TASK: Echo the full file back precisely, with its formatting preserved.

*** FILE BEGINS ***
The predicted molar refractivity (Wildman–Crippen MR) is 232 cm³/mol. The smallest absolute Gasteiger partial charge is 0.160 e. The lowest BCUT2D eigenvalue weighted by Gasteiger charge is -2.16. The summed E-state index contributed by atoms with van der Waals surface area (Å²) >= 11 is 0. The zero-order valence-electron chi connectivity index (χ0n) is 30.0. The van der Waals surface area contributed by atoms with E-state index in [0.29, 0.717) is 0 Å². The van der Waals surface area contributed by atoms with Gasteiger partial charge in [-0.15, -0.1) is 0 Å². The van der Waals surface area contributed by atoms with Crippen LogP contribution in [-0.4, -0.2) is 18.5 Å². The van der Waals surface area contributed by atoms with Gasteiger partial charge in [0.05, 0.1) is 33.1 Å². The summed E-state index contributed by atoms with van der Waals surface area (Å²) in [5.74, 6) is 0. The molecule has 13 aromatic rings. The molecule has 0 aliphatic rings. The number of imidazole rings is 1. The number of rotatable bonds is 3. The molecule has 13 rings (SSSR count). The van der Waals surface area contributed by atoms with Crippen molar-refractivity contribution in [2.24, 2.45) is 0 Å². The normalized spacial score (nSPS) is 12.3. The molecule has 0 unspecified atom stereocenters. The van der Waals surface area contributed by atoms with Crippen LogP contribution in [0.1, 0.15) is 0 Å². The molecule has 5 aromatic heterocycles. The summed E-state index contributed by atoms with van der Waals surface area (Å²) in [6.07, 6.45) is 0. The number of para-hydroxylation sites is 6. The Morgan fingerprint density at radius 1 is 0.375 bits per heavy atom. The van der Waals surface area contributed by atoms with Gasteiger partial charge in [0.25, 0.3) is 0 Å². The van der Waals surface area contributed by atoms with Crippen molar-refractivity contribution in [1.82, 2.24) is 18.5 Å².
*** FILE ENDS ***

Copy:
The predicted molar refractivity (Wildman–Crippen MR) is 232 cm³/mol. The smallest absolute Gasteiger partial charge is 0.160 e. The lowest BCUT2D eigenvalue weighted by Gasteiger charge is -2.16. The summed E-state index contributed by atoms with van der Waals surface area (Å²) >= 11 is 0. The zero-order valence-electron chi connectivity index (χ0n) is 30.0. The van der Waals surface area contributed by atoms with E-state index in [0.29, 0.717) is 0 Å². The van der Waals surface area contributed by atoms with Gasteiger partial charge in [-0.15, -0.1) is 0 Å². The van der Waals surface area contributed by atoms with Crippen LogP contribution in [-0.4, -0.2) is 18.5 Å². The van der Waals surface area contributed by atoms with Gasteiger partial charge in [0.05, 0.1) is 33.1 Å². The summed E-state index contributed by atoms with van der Waals surface area (Å²) in [5.74, 6) is 0. The molecule has 13 aromatic rings. The molecule has 0 aliphatic rings. The number of imidazole rings is 1. The number of rotatable bonds is 3. The molecule has 13 rings (SSSR count). The van der Waals surface area contributed by atoms with Crippen molar-refractivity contribution in [2.24, 2.45) is 0 Å². The normalized spacial score (nSPS) is 12.3. The molecule has 0 unspecified atom stereocenters. The van der Waals surface area contributed by atoms with Crippen LogP contribution in [0.1, 0.15) is 0 Å². The molecule has 5 aromatic heterocycles. The summed E-state index contributed by atoms with van der Waals surface area (Å²) in [6.07, 6.45) is 0. The number of para-hydroxylation sites is 6. The Morgan fingerprint density at radius 1 is 0.375 bits per heavy atom. The van der Waals surface area contributed by atoms with Gasteiger partial charge in [0.25, 0.3) is 0 Å². The van der Waals surface area contributed by atoms with Crippen molar-refractivity contribution in [1.82, 2.24) is 18.5 Å².